The littoral–where land and water meet and co-constitute each other–is murky:

Wood debris floats along the edge of a pond surrounded by water-loving grasses.

the ocular opacity of water resplendent with vegetal, critter, and sedimentary life;

Fluffy grey clouds sit atop a flat green valley skirted by rolling hills.

the temporal uncertainty of weather and affective inconsistencies of weathering;

Water running down the side of a mossy rock.

the gurgling gradients of oxygenated exchange.

A blanket of moss fronds.

Here, clarity is complicated.

Rest is also murky. From where does it come and when will it be needed? How do we know when it’s gone? How do we get it back? Is it something we can share? It is something we can gift? Is there such a thing as “rested”?

On May 27, 2022 we gathered virtually in Littoral Listening to read rest into the final pages of Jamaica Kincaid’s story “At the bottom of the River,” soaking in what her land-water-land evocation has to offer. If you open the event link in the previous sentence you will be presented with a sunny photograph of a collection of blue flax flowers. The photos above are not quite so sunny. They were taken in a wet place, a place defined by its wetness, a place recently overwhelmed by it’s wetness.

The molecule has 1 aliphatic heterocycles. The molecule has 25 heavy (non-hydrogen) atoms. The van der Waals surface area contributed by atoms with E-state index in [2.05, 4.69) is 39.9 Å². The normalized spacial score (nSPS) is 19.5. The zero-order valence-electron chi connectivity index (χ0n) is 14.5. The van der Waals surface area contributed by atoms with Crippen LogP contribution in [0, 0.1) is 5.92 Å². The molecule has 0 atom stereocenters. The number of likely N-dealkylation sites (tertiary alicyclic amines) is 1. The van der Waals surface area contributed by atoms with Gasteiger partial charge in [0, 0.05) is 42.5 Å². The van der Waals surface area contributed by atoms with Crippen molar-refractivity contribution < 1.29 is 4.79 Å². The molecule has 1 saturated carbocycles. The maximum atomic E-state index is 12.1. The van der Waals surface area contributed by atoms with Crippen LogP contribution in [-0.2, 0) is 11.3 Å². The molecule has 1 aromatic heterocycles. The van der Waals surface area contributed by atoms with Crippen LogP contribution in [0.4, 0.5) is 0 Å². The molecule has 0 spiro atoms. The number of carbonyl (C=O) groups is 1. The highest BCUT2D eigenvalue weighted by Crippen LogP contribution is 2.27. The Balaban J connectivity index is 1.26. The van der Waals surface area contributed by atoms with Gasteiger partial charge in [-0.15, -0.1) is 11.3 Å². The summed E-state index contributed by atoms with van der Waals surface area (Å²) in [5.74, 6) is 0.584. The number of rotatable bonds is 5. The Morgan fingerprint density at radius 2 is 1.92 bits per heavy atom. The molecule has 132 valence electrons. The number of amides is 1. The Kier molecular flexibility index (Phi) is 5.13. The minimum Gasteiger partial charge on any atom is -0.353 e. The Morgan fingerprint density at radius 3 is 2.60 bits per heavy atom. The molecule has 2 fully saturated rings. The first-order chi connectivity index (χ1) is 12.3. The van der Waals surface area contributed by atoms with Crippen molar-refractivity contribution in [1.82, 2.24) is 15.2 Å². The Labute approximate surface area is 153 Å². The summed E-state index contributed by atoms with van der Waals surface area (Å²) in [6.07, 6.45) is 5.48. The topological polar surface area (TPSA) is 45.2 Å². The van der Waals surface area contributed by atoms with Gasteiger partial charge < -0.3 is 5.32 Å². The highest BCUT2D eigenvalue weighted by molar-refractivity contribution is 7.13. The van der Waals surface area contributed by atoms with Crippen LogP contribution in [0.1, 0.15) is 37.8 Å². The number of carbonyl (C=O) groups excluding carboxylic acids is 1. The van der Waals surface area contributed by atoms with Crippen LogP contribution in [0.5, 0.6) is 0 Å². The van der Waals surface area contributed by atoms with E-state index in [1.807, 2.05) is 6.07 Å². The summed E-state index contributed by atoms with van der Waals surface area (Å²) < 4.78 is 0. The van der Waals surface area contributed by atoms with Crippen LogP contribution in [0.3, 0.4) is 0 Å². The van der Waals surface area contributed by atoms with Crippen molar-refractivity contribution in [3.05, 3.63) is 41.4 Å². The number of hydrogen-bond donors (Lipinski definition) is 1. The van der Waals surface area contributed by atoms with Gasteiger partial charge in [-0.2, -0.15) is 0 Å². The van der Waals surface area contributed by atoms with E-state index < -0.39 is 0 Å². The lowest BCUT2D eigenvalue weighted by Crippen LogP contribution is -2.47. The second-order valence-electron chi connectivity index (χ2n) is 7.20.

This spring the Okanagan valley, which hosts and holds much of what the FEELed Lab does and is able to do, has also been wet. Wet and cool in fact. Usually, this is a dry place. It is a place marketed as sunny to summer tourists and with easy access to skiing destinations during the winter. The shoulder seasons are when the Land might rest in transition from one extreme to the other, soaking in snow melt or revivifying soils after the summer’s heat. These seasons are not marketed.

Maybe this cool wet spring is indicative of the valley taking a much needed rest.

This would be rest without rejuvenation, because this Land is not getting younger, it is folding. Folding in experience and learning, folding out encounters and teaching. Last year this watershed folded a devastating fire season atop a persistent pandemic. And the neighboring watershed, including the wet place pictured above, folded livelihood-threatening floods on top of that.

Maybe there is something here to be shared, learned, folded in/out.

Maybe we will meet again on this topic.

Hopefully in a shoulder season.

A highway overpass bridge is pictured from the side. Leading underneath the overpass is a trail stomped through tall grasses.

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